PUEBLA DE LOS ÁNGELES, Mexico — The authentic Cinco de Mayo, like Ireland’s Solemnity of St. Patrick, is quite different from the ersatz celebrations in the United States conjured by the beer barons and their marketing wizards, dousing Kowalskis, Smiths, and Changs with Budweiser or Schlitz until they become Mexicans-for-a-Day.
In Mexico the Fifth of May is an “optional” national holiday, with a few schools and offices closed. With the exception of Puebla, most communities in the country do not have a celebration. September 16, not May 5, is Mexican Independence Day. On the panoramic Rorschach of Mexican identity and history, Cinco de Mayo is scarcely a smudge: It recalls that rarity of rarities, a Mexican military victory in an international conflict.
On the hill overlooking this city, on May 5, 1862, outnumbered federal troops and local militiamen — think of them as Mexican Minutemen — defeated French invaders from the Second Empire of Napoleon III, whose advisors on international development and security considered Mexico a “failed state” in need of a forceful dose of fraternité. The walls on these heights enclosed first a colonial Franciscan monastery, later a republican military stronghold, and finally, in what passes in our secular, post-Franciscan age for an “instrument of peace,” the National Museum of Non-Intervention. On the usually busy weekend before Puebla’s big day, the museum was closed because of the intervention of international health bureaucrats in Geneva, Washington, Beijing, and Brussels, and, in an Atlanta Margaret Mitchell never knew, the white-coated wonders of the Centers for Disease Control.
The Mexicans won the battle of Puebla, but soon the French won the war and achieved their objective of regime change, installing an under-employed Austrian nobleman, Maximilian von Habsburg, as Emperor of Mexico. Many citizens of Mexico, and notably of Puebla, since colonial times one of the most conservative, Catholic and royalist communities in the country, had been disheartened with the aesthetic and hygienic implications of four decades of republican government: “freedom is untidy.” They were relieved by the advent of a scion of the great family of Philip II, who authorized construction of Puebla’s majestic cathedral. Near the monument to the heroes of Cinco de Mayo stands the arch where poblano conservatives welcomed their own Habsburg Emperor to their city.
For years, Mexican conservatives had been in disarray, casting about like CPAC congregants for a flavor-of-the-month (Romney? Thompson? Or the gringo Santa Anna, Gingrich?). At last, in Maximilian, they thought they had their man on a white horse. Not for the last time in the history of this continent, activists on the Right mistook dynastic politics for conservative convictions and policies. Maximilian turned out to be a Compassionate Conservative — a closet liberal. By 1867, squishy Maximilian lost his base, and more. The French military cut and ran, and Mexican conservatives shed few tears when Maximilian was captured by the Reforma army of Benito Juárez and, through the ministrations of one of the country’s ubiquitous firing squads, had his once-metaphorical bleeding heart made dead real.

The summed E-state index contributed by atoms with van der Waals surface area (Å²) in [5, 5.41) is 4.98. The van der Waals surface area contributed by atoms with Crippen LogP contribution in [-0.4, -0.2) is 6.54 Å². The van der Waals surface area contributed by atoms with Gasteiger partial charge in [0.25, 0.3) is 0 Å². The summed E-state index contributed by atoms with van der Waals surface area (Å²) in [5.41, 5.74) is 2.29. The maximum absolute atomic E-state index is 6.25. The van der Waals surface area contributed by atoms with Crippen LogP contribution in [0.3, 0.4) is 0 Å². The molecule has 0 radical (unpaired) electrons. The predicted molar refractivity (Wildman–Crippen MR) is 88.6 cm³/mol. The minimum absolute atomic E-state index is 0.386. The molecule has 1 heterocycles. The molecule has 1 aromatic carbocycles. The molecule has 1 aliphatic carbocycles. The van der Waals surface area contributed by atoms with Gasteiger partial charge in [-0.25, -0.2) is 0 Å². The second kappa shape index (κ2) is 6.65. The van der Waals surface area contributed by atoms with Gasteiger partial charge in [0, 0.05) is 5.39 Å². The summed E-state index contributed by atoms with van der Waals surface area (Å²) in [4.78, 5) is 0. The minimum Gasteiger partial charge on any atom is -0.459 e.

While the Cinco de Mayo battle site stood closed, Puebla’s Catholic churches — bearing the United Nations seal of approval as “Patrimony of Humanity” — were open for private prayer or tourist gawking, but in the archbishop’s concession to the swine flu scare, without Sunday or weekday masses. (For the erstwhile Huguenot Henry of Navarre, Paris was worth a Mass, but not so for 21st-century Puebla, clenched in the Gnostic sphere of influence of the United Nations’ World Health Organization.) The most glorious of the baroque ornamentations of Puebla is the Church of St. Dominic’s Chapel of the Rosary, whose feast in October celebrates another unlikely victory, that of the Western alliance against the Ottomans in the naval battle of Lepanto. A source of pride in Catholic Mexico is that the coalition commander, Genoese admiral Andrea Doria, carried into battle a copy of the image of Mexico’s Virgin of Guadalupe given to him by Philip II.
A few days visiting Puebla was an escape from a state of siege 80 miles away in Mexico City, whose 20 million inhabitants have been denied access by the health bureaucracy to the cantinas and restaurants that tend to make life in the crowded metropolis worth living. As Cinco de Mayo approached, Mexican federal officials were changing their public attitude toward the World Health Organization and the big nation-states from docility to resentment and defiance. Mexicans, if no one else, recognize that the recent actions of the United Nations and the governments of France, Spain, and the People’s Republic of China among others restricting travel and tourism are barely distinguishable from the instruments of economic warfare. A Sunday newspaper headline blared a sadly feckless government declaration urging Mexicans to avoid travel to China — to which a girl from the formerly Mexican territory of the San Fernando Valley might shrug, “As if.”
In the national capital, citizens held tight to their operating-room masks, believing perhaps that if only Dr. von Aschenbach had availed himself of one of these, Death in Venice might have had an ending as happy as The Sound of Music. But from Thursday through Sunday in Puebla — Mexico’s conservative Orange County — the spirit of Non-Intervention waxed each day with the waning use of the sterile blue cubrebocas. Will the next manifestation be a rally to “Get Mexico Out of the U.N.”?
(Mr. Duggan is a visiting professor at Tecnológico de Monterrey in the suburbs of Mexico City.)
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